I absolutely adore the Netherlands. From picturesque canals, to huge bike lanes, to amazing art, to beautiful tulips, there's very little bad that I can say about the country. When I lived in Amsterdam for six months there was one food that really stood out to me as something completely different from anything I had ever tried in the US: the stroopwafel. When I close my eyes I can still picture the exact bike route from my home to the street market that sold the best warm stroopwafel in the city. 

What Are These Amazing Treats?

Emma Glubiak

True to their name, stroopwafels do feature waffles. The dessert is made up of two very thin, crispy waffles with a layer of warm caramel syrup in between. If you buy them at the grocery store, the caramel won't be warm, but it's still a delicious snack.

Fresh stroopwafels are the perfect balance of crunchy, buttery waffles and sweet, warm caramel. They are incredibly messy and the caramel will mostly likely drip everywhere, so have napkins handy.

#SpoonTip: If you're buying stroopwafel from a market, they will likely dip it in chocolate for you if you ask. It just costs a euro or so more.

Where Do Stroopwafels Come From?

The stroopwafel was invented in Gouda, in the Netherlands sometime in the early 19th century when a baker wanted to find a way to use his leftovers. This isn't the only food Gouda is famous for, it's best known for the cheese that it shares its name with.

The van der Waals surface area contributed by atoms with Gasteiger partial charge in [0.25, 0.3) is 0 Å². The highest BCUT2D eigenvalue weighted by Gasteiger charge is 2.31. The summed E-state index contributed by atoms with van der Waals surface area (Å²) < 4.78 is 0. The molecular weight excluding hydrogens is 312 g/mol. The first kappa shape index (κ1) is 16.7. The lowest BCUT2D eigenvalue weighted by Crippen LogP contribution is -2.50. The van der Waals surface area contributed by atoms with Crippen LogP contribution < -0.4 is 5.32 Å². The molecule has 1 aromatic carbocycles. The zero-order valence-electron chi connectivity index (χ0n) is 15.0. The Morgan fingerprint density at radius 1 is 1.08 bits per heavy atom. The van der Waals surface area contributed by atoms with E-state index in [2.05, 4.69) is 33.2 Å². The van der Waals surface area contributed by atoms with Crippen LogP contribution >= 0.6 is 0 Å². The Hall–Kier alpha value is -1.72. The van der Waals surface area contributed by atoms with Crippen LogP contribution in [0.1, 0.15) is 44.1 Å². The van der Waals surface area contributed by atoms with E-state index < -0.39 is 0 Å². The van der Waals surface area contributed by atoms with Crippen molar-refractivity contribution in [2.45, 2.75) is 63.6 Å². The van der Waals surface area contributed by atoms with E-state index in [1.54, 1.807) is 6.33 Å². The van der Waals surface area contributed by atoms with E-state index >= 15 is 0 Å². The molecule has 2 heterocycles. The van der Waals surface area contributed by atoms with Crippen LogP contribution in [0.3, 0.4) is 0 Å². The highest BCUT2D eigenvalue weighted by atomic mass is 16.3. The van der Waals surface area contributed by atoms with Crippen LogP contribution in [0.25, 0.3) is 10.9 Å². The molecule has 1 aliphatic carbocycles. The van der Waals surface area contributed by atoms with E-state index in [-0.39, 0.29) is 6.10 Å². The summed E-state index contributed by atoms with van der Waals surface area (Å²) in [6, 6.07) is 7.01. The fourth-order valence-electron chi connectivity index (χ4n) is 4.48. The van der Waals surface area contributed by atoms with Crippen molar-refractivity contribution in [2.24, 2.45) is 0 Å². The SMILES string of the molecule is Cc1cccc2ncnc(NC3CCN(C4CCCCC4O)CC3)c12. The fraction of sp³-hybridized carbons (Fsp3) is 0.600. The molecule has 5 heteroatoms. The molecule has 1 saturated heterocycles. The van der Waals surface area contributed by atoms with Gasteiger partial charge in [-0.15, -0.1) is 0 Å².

Around the time that stroopwafels were invented, a specific way of eating them was also developed. A stroopwafel is meant to fit perfectly on top of a steaming mug of coffee or tea. You should leave it there for about two minutes to soften it up before you enjoy it with your afternoon coffee. The Dutch love their coffee (the Amsterdam Coffee Festival is one of the biggest in the world) so it makes sense that their traditional way of eating stroopwafel is so connected with their daily cup of joe.

Where to Find Stroopwafels in the US

Luckily, the stroopwafel has risen in popularity over the past few years, so it's relatively easy to find in the US. The most common brand you can find in the US is Daelmans. They sell to huge retailers like Target. Trader Joe's also sells stroopwafels that come in a cute little tin and are perfect for entertaining guests.

You can also find stroopwafels at Dutch bakeries in your city or from smaller brands. For example, this Spoon writer started his own stroopwafel business.

I predict that stroopwafels will grow in popularity even more over the next few years until they're a well known treat all over the world. For now, if you can't make it across the Atlantic supermarket brands will do, but just know that nothing compares to biting into a fresh stroopwafel while standing among canal houses and bikers. As the Dutch say, stroopwafels are "lekker!"